A sampling of provocative Bachmann statements
The Associated Press
May. 29, 2013
A sampling of memorable statements made by U.S. Rep. Michele Bachmann, who announced Wednesday she wouldn't seek a fifth term in Congress:
BACHMANN V. OBAMA: Bachmann was a little-known Minnesota congresswoman in 2008, when she said in an interview on MSNBC that she was concerned President Barack Obama "may have anti-American views." Bachmann said it was based on the president's past association with 1960s radical Bill Ayers. The remark sparked an outpouring of voter and financial support for her Democratic rival, but Bachmann held on to win a second term.
BACHMANN AND SCIENCE: Bachmann attacked Texas Gov. Rick Perry during a GOP presidential debate for requiring middle-school girls in his state to be vaccinated against the human papillomavirus, or HPV. She then went on television to say a woman had approached her to attribute her daughter's mental retardation to the HPV vaccine called Gardasil. Doctors and immunization advocates sharply criticized Bachmann's comments as irresponsible and dangerous, and two bioethicists offered cash rewards if Bachmann could prove a link. She never responded.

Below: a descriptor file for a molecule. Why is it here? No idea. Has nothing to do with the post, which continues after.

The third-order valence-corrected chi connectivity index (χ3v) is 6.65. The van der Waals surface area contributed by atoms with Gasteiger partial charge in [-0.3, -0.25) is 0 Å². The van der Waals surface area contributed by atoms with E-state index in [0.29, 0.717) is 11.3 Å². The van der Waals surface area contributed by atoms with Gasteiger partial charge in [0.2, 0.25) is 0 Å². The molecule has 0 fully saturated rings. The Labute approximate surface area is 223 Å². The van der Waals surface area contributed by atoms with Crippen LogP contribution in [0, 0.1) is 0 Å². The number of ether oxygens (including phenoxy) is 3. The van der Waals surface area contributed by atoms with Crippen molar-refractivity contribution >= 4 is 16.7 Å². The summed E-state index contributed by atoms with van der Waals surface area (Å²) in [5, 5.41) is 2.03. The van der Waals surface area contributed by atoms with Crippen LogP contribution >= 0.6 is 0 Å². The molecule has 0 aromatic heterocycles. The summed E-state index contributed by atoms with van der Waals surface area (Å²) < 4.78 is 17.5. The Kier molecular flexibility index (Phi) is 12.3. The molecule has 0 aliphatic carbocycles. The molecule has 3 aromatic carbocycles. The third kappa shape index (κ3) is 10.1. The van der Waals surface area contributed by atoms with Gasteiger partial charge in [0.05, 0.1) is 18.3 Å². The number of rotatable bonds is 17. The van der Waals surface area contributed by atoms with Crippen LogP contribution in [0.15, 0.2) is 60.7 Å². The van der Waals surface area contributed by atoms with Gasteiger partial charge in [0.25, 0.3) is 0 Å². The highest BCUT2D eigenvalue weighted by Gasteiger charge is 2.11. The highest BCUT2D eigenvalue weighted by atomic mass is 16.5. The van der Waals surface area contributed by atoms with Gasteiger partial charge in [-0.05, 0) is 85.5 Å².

BACHMANN ON FOREIGN POLICY: During a 2011 debate by GOP president hopefuls, Bachmann, a member of the House Select Committee on Intelligence, said she would support the United States shutting down its embassy in Tehran. But there is no U.S. Embassy in Iran's capital.
BACHMANN ON HISTORY: Before declaring her presidential bid, Bachmann got off on the wrong foot in New Hampshire in March 2011 by describing the key early battleground state as the one "where the shot was heard around the world in Lexington and Concord." The first shots in the Revolutionary War were fired in Massachusetts, not New Hampshire.
BACHMANN ON HISTORY, PART 2: During another appearance in New Hampshire a few months later, Bachmann warned that the tax burden for future generations was growing and compared it to the Holocaust. "We are seeing eclipsed in front of our eyes a similar death and a similar taking away," she said.
BACHMANN AND SECURITY: Last year, Bachmann was sharply criticized by her own party after she repeated allegations that an aide to Secretary of State Hillary Rodhman Clinton had family ties to Egypt's Muslim Brotherhood. Bachmann said Huma Abedin should have been disqualified from a U.S. security clearance, citing foreign media reports and an outside study. Sen. John McCain made a speech on the Senate floor to defend Abedin.